Category Archives: Books

Poet Cynthia Cruz on Madness, Bodies and Bodies of Work

I was fortunate enough to be able to study with poet Cynthia Cruz at Rutgers -Newark while completing my MFA. She’s a generous teacher and her poetry rattles me in the best way possible. (Her first collection Ruin is what I consider to be “required reading.”) Anticipating the release of two new poetry collections, Cruz sat down with Lisa Wells from The Rumpus for an amazing interview. Here’s an excerpt:

Lisa Wells: Can you talk about the madness in your work? Or is it religiosity operating there? Some marriage of the two?

Cruz: To begin with: we are all mad, it’s simply a matter of where we are on that continuum. My mind is what saved me, as a child. Thank God, I was able to vanish into the world of my mind. But, conversely, it can also be a dangerous thing. The mind can play tricks. Was Joan of Arc mad? Simone Weil? Glenn Gould? Where’s the line between bravery and honesty and genius and madness? Sometimes it overlaps. I suffered from anorexia for many years (from the age of eleven) and that is quite certainly a kind of madness. My mind told me things that quite simply were not true. I had to fight against my mind.

And then, as you say, there is the spiritual. Back to Joan of Arc and Simone Weil: mystics or mad women? Virginia Woolf? Was she “mad” or driven mad? Finally, I am not content with the idea that people who suffer from madness of any kind ought to be marginalized. Nearly everyone I know in New York City is on one kind of medication or another for anxiety or depression or what have you, so again, it’s a matter of where we fall on the continuum which is really, in the end, just luck.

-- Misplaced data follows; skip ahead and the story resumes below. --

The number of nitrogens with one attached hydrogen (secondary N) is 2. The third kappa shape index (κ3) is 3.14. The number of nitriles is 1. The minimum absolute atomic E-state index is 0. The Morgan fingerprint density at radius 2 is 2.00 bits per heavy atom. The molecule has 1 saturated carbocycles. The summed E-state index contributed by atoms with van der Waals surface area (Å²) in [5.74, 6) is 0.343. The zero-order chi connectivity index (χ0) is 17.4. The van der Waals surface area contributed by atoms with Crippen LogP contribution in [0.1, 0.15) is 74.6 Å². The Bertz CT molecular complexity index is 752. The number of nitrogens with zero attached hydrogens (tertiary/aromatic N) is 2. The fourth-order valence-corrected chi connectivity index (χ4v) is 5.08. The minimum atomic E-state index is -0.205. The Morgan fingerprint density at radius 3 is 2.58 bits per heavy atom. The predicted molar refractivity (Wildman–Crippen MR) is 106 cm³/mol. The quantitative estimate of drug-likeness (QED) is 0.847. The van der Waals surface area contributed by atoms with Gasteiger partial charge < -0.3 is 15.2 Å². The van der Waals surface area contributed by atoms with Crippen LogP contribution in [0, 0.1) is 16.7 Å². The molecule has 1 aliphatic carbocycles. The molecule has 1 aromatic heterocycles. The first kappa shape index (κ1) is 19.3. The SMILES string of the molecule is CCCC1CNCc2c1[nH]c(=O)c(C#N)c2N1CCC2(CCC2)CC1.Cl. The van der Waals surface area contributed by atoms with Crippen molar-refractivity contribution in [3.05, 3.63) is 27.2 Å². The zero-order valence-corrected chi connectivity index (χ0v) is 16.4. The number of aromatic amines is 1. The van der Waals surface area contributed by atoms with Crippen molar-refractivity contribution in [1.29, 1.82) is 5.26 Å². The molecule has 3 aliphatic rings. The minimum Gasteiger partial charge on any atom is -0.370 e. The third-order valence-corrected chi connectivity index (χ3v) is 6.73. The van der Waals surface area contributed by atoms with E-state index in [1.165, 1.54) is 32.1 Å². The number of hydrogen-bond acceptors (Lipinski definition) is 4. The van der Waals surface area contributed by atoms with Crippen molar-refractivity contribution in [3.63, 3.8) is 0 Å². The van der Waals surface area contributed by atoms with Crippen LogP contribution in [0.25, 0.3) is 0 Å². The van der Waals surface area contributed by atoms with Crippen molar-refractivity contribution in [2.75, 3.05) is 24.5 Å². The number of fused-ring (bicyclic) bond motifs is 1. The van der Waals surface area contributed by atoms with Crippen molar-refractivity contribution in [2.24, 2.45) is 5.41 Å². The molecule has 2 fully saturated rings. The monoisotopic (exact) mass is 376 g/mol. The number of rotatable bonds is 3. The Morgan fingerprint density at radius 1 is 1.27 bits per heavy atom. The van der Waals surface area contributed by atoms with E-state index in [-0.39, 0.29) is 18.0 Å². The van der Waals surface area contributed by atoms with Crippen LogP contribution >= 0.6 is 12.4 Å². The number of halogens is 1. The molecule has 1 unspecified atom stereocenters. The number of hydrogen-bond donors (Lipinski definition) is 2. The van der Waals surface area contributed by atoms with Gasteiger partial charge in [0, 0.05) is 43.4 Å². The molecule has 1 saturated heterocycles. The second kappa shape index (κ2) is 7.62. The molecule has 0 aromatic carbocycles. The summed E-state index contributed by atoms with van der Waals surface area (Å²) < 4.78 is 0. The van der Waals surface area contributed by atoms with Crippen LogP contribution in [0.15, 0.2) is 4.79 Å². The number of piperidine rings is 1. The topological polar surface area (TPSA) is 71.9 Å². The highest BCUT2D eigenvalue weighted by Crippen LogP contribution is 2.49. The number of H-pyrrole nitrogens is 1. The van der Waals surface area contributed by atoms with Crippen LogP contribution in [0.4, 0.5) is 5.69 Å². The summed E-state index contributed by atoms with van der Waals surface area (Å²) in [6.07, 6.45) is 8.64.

And later in the interview, Cruz gives a response that I’ve been reading and re-reading.

I was anorexic for many years (from eleven years old well into adulthood), and it has not gone unnoticed that the entire “project” of anorexia is not dissimilar to the act of making poetry. Both are a kind of miming, a kind of spectacle, a way of enacting how one feels. With anorexia, I, for one, was, of course without being conscious of it, performing as a means to show the world how I felt. I wanted both to be noticed (I felt invisible) and I wanted to not be seen (I felt I was too intense.) Anorexia served its purpose. It was a deliberate translating of experience, a means of communication: by compressing all my feelings, which were overwhelming for me, I made a kind of porcelain figurine of myself. I became a symbol, a code. Anorexia was a whirring machine into which I poured everything and, as a result, through anorexia, I was able to survive these feelings and experiences. With poetry, I do much the same thing: it is also a whirring machine I put all my thoughts, feelings, and experiences into. I compress and revise compulsively (again, like anorexia, a kind of compulsive repetition and deletion of parts of the self {the self being poem or self}) until I have a perfect box of words that then stand in for experience, feeling, thought, a kind of perfect diorama, a world in miniature. I would not be alive today were it not for both anorexia and poetry.

Read the interview in its entirety here.

Most Recent Reading Diary Entries

by Guido Mocafico

April 10, 2012 

April 11, 2012 

April 12, 2012